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Using postMessage for JavaScript API clients

08 Mar 2013

In a previous post Being Your Own Rest Client I explained how REST and API are 2 different things
and using REST API from your front-end is not really recommended
Lately I have been using postMessage to create JavaScript API clients.
I know that CORS is already here and this is the way to go,
but I find something so appealing in postMessage that I just can’t let it go.
For example, with postMessage, the API provider can use cookies!
This seems very powerful to me.
Using postMessage also forces the API to be in a DOM environment.
I wonder which cool usages this will bring with it.

Lets Write A Small API Using postMessage

The scenario here is that you have a JavaScript client, and you would like to let people reuse it.
In order to use postMessage we will need 2 wrappers around the JavaScript client:

The term ‘client’ might be a bit confusing. So lets realign the definition.

The API We Will Write and a User Story

So lets imagine we wrote a service that handles tasks, and GMail wants to integrate with us! yey!
The user story is:

User logged in to GMail User got an email - it is their mother telling them to remember to buy shoes
The user want to add this as a task to your service so they right click the email and select “add to tasks” from a popup menu

You might be surprised how a simple scenario like this is hard to implement well.
Important to note in the user story is that the user right-clicked the email, and never left the GMail UI.
The user is oblivious to the fact an external service was used and they never have to leave the GMail inbox section.
The only time where the user is aware of an external service is when they grant permissions to GMail to access this external service.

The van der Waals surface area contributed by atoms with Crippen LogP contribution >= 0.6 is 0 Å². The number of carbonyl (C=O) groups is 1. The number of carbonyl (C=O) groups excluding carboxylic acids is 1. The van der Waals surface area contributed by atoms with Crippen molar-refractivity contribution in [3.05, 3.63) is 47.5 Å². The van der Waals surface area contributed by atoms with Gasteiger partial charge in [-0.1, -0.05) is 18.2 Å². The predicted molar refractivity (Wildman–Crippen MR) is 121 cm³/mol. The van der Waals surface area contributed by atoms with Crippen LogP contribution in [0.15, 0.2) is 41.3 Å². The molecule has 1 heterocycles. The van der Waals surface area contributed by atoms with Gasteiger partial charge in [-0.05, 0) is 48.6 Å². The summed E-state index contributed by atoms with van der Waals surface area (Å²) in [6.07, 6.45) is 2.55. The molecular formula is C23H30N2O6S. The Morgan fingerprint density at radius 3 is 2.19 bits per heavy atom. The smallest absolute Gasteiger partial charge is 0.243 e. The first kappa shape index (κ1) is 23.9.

This permissions procedure should end with GMail having an API key they can use.
Since the user has to login to GMail, it is okay if GMail uses our JavaScript client, and the API key is already protected.
Eventually the user gets the same Look & Feel if we were to use Server-To-Server integration instead of postMessage.
This kind of seamless integration is not so obvious when using only JavaScript.

For example: GMail has a “calendar” plug-in. However this uses an iframe or a back-end which is not as good as we are offering here.

Lets write the client

This is our “task-api-js-client.js” file we expose to our customers

var TaskDetails =  function(){  

 var title;  
 var content;  

 this.setTitle = function( _title ){ title = _title; return this; };  
 this.setContent = function(_content){ content = _content; return this;};  

 this.getTitle = function( ){ return title; };  
 this.getContent = function( ){ return content; }  


var TaskApiClient =  function( apiKey ){  
 // assuming consumer called this onload..  
 var iframe = document.createElement('iframe'); = "none";  
 iframe.src = "//"; // this is the HTML. the HTML will import the JavaScript.  
 document.body.appendChild(iframe); // now we are ready to communicate with our service  

 this.addTask = function( taskDetails ){  
  iframe.contentWindow.postMessage(JSON.stringify({ 'name' : 'addTask',  
            'task' : {  
                'title' : taskDetails.getTitle() ,  
                'content' : taskDetails.getContent}}),  

As you can see, the consumer side client is pretty thin. all it does is postMessages.
Now lets see the client on the provider side - here we can assume JQuery exists as this code runs in our IFrame.

function receieveMessage( msg ) {  
 var message = JSON.parse(;  
 if ( == "addTask"){  
  $.ajax({ /**.. ajax call to addTask **/ })  

window.addEventListener("message", receiveMessage, false);  

And that is it!

Difficulty - How to Implement an API That Returns a Result?

Since postMessage is asynchronous, getting result require a callback.
For the consumer, this is much like using Ajax.
Implementing a global callback for each message is easy.
In order to produce parallel callbacks, you will need to implement some kind of ID mechanism
Just to be clear, in Ajax you can do

$.ajax({ url:'/myAjax', success:function(){ console.log("me 1");}})  
$.ajax({ url:'/myAjax', success:function(){ console.log("me 2");}})  

However, in order to do this with postMessage, you will need to implement this yourself.
postMessage can support, almost out of the box, a single callback per received “message type”.
Although “message type” is not built into postMessage, it is best practice to use messages
containing meta-data such as message type.

A Word About Extensibility

What I like about postMessage combined with this method is that it is easy to extend.
Unlike Ajax - where you need to modify the options sent on the method, with postMessage
You can simply bind “receiveMessage” anywhere in your code, and receive the message.

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